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On June 30, the Elko County Courthouse was the site of the local commemoration of POW*MIA Awareness Day. Those in attendance were urged to remember, and renew the promise to find the tens of thousands still missing. A letter written by Cheyenne Leavitt was read, a portion of which urged us to “thank the men and women who fight for us.” However, barely more than 30 people attended the event.

The following weekend, a variety of Independence Day events was held across Elko County, some providing explicit — others more implicit — reminders to thank those who have and continue to fight for our independence.

On Saturday the 17th of July the Red Cross sponsored “Give Thanks to the Military Day” in Johnny Appleseed Park. Cheri Richins, who helped organize the event, did so in order to make certain that those in the military were not forgotten. “Today is to say ‘thank you for your sacrifice,’” Richins said during the event. And yet fewer than 100 local residents attended.

These recent events and their rather modest attendance are likely indicative of an uncertain national feeling about the conflicts that our armed forces are currently involved in. It’s not a lack of patriotism; it’s more a void of what that patriotism ought to look like right now. In the wake of the September 11th attacks and our subsequent military involvement, Republicans, led by former President George W. Bush, kept the war on terror before our eyes on a regular basis. They were vigilant; not only in waging the war, but in making certain that Americans were well aware of their actions.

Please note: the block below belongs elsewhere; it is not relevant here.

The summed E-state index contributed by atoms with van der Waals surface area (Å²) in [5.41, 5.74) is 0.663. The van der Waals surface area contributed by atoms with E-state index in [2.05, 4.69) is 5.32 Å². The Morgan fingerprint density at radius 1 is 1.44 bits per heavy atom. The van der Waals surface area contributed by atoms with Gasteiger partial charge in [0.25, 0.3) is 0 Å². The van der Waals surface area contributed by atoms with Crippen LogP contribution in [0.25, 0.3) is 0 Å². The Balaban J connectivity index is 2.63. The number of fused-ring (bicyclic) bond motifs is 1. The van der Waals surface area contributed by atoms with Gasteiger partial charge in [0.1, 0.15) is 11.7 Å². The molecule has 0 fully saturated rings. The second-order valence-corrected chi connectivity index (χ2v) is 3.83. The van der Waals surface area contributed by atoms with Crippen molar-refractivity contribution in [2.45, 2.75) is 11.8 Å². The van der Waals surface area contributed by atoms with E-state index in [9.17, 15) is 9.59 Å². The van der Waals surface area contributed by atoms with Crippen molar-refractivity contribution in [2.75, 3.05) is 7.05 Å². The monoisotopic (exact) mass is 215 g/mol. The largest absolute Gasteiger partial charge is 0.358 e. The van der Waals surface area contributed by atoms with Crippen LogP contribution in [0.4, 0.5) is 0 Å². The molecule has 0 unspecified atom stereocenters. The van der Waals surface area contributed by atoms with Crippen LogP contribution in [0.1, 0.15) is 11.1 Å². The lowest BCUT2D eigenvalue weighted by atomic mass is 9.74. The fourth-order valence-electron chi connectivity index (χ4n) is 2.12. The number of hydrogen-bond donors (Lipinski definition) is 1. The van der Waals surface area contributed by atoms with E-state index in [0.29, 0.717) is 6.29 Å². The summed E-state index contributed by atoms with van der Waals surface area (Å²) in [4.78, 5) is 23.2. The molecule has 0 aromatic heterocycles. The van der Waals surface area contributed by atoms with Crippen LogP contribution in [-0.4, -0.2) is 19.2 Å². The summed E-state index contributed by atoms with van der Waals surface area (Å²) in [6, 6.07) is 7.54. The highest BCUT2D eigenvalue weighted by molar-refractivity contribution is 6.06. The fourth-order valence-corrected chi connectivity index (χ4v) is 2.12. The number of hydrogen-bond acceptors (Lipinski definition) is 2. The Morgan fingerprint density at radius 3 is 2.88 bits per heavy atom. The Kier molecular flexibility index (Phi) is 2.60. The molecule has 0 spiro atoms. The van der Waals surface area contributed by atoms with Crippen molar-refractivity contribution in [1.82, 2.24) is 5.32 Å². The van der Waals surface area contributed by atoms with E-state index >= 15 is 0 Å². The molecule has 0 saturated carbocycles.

When Democrats took control of Congress in 2006 and won the White House in 2008, they did so in no small part due to a “promise” to get troops out of Iraq and Afghanistan. Like many things in politics, the promise turned out to be easier to make than to keep,  perhaps because they now realize that the promise was naïve at best. Consequently, neither President Obama nor Democratic congressmen are anxious to talk about the wars, or about the continued sacrifice made by those in the military.

Thus the conundrum, and perhaps with it a corresponding lack of attendance at or interest in local events that honor our armed forces. It’s understandable, but not justifiable. When national leaders — and the media that cover them — are saying and writing fewer things about our military presence abroad, it’s so much easier to take the sacrifice of our armed forces for granted.

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Let’s not do that. When we read about local events that honor our military, let’s go out of our way to prove that we remember. Their sacrifice is immense; our sacrifice of an hour of our time to attend such an event is indeed a very small one in comparison.


Members of the Elko Daily Free Press editorial board are John Pfeifer, Jeffry Mullins and Marianne Kobak.


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